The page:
Buddhist Cartography: Uncharted Silence.
March 17, 2014 § Leave a comment
Each of us is a walking atlas of inner maps that we use to navigate through life.
We have a primary map drawn through the brain’s ability to give form to the world through the use of language and the word. This map gives our world a sense of stability and permanence that we call reality.
We have inner maps drawn by our families, culture and religion. Others we’ve had more of a hand in drawing, such as friendship and relationship maps. And, of course, there is the map we call the self, the map of who we think and believe our self to be.
Our atlases are the creation of the left side of the brain. This part of the brain has its own type of GPS, or Global Positioning System, that it uses to select the map most appropriate for any given situation. When you walk into a crowded room, for example, your internal GPS will pick up relevant signals and then select a map that tells you how to feel about the room, whether to leave or continue in and, if appropriate, it will even direct you where and with whom to sit.
Inner maps are sets of rules and judgments that direct behavior and thought. We are usually not aware of their influence, as they typically lie either on the periphery of consciousness or entirely in the unconscious. But the maps selected by our internal GPS determine to a large extent how we behave, what we feel and most of what we believe to be the choices made of our own free will.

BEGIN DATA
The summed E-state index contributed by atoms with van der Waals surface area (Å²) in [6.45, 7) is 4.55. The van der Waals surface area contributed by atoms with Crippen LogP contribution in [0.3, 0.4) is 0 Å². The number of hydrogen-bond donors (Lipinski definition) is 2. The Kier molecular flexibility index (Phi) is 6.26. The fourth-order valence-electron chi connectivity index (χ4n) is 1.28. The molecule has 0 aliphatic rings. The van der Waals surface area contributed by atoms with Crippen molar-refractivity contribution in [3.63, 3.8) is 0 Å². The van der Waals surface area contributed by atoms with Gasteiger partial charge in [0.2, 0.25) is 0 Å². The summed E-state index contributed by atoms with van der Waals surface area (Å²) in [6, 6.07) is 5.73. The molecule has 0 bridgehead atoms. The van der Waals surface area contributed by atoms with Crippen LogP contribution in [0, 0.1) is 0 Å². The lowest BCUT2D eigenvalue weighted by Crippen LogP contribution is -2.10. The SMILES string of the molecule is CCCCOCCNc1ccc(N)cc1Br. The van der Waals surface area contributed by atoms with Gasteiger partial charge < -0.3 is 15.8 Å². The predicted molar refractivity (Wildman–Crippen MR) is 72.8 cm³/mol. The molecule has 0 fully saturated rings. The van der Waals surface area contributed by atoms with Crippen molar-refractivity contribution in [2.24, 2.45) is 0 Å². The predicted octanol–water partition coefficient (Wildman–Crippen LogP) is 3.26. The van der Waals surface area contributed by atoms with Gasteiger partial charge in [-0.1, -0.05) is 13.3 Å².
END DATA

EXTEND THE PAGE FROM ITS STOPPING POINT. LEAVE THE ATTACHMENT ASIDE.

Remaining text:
The left side of the brain evaluates every passing moment of your life, making constant references to rules and judgments picked up in childhood. It selects inner maps that direct you how to feel and what to think. This process is often referred to in today’s spiritual literature as your “story”. But if you want to know your true nature, you must still the story. You must stop judging and close your atlas.
Mindfulness and meditation allows you to become aware of the story contained in your atlas. To still the story, it helps to see your everyday thoughts as maps drawn by the left side of the brain. It helps to see them as automatic processing that can go on without your conscious attention. As such, they are not really you or your thoughts, so they can be put aside without any loss. Then your attention can be turned to the non-thinking, right side of the brain wherein lies silence.
The right side of the brain is the non-verbal side so when you disengage from thought, you open the door to silence. This is what is meant when the mystic tells you to still your thoughts, or when the Buddhist tells you to turn your mind to stillness.
If uncertain what is meant here, use mindfulness to see how your brain constantly judges, thinks and speaks. Then ask yourself what it would be like if your brain could not do this; if you were not able to speak or communicate verbally. Your answer cannot be in words which means your thinking brain cannot respond. This creates a momentary stepping back from thought. Gently hold onto that feeling.
As the brain will want to start up again you must focus the awareness on this feeling of not thinking. Over time you will find that you can maintain this awareness even as the left side of the brain still thinks in the background. Your aim is to take this disengagement into meditation and deepen it.